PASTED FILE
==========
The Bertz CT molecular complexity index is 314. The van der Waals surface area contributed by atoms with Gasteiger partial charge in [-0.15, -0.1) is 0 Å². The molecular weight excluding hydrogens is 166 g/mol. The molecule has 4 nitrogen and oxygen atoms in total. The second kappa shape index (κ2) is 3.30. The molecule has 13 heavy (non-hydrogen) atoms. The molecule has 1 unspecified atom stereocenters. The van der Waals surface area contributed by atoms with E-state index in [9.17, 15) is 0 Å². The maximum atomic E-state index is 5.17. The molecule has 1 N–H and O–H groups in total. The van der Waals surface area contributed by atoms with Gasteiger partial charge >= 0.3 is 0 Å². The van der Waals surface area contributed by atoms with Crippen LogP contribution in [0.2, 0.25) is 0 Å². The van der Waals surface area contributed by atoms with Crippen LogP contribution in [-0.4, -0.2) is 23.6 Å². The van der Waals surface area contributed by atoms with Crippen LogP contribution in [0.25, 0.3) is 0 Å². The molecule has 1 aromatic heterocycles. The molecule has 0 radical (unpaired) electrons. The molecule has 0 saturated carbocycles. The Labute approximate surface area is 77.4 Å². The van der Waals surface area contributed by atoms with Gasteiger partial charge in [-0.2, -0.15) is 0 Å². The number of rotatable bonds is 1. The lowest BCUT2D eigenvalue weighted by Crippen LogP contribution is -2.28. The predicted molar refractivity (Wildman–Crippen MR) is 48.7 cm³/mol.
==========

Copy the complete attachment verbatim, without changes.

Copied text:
The Bertz CT molecular complexity index is 314. The van der Waals surface area contributed by atoms with Gasteiger partial charge in [-0.15, -0.1) is 0 Å². The molecular weight excluding hydrogens is 166 g/mol. The molecule has 4 nitrogen and oxygen atoms in total. The second kappa shape index (κ2) is 3.30. The molecule has 13 heavy (non-hydrogen) atoms. The molecule has 1 unspecified atom stereocenters. The van der Waals surface area contributed by atoms with E-state index in [9.17, 15) is 0 Å². The maximum atomic E-state index is 5.17. The molecule has 1 N–H and O–H groups in total. The van der Waals surface area contributed by atoms with Gasteiger partial charge >= 0.3 is 0 Å². The van der Waals surface area contributed by atoms with Crippen LogP contribution in [0.2, 0.25) is 0 Å². The van der Waals surface area contributed by atoms with Crippen LogP contribution in [-0.4, -0.2) is 23.6 Å². The van der Waals surface area contributed by atoms with Crippen LogP contribution in [0.25, 0.3) is 0 Å². The molecule has 1 aromatic heterocycles. The molecule has 0 radical (unpaired) electrons. The molecule has 0 saturated carbocycles. The Labute approximate surface area is 77.4 Å². The van der Waals surface area contributed by atoms with Gasteiger partial charge in [-0.2, -0.15) is 0 Å². The number of rotatable bonds is 1. The lowest BCUT2D eigenvalue weighted by Crippen LogP contribution is -2.28. The predicted molar refractivity (Wildman–Crippen MR) is 48.7 cm³/mol.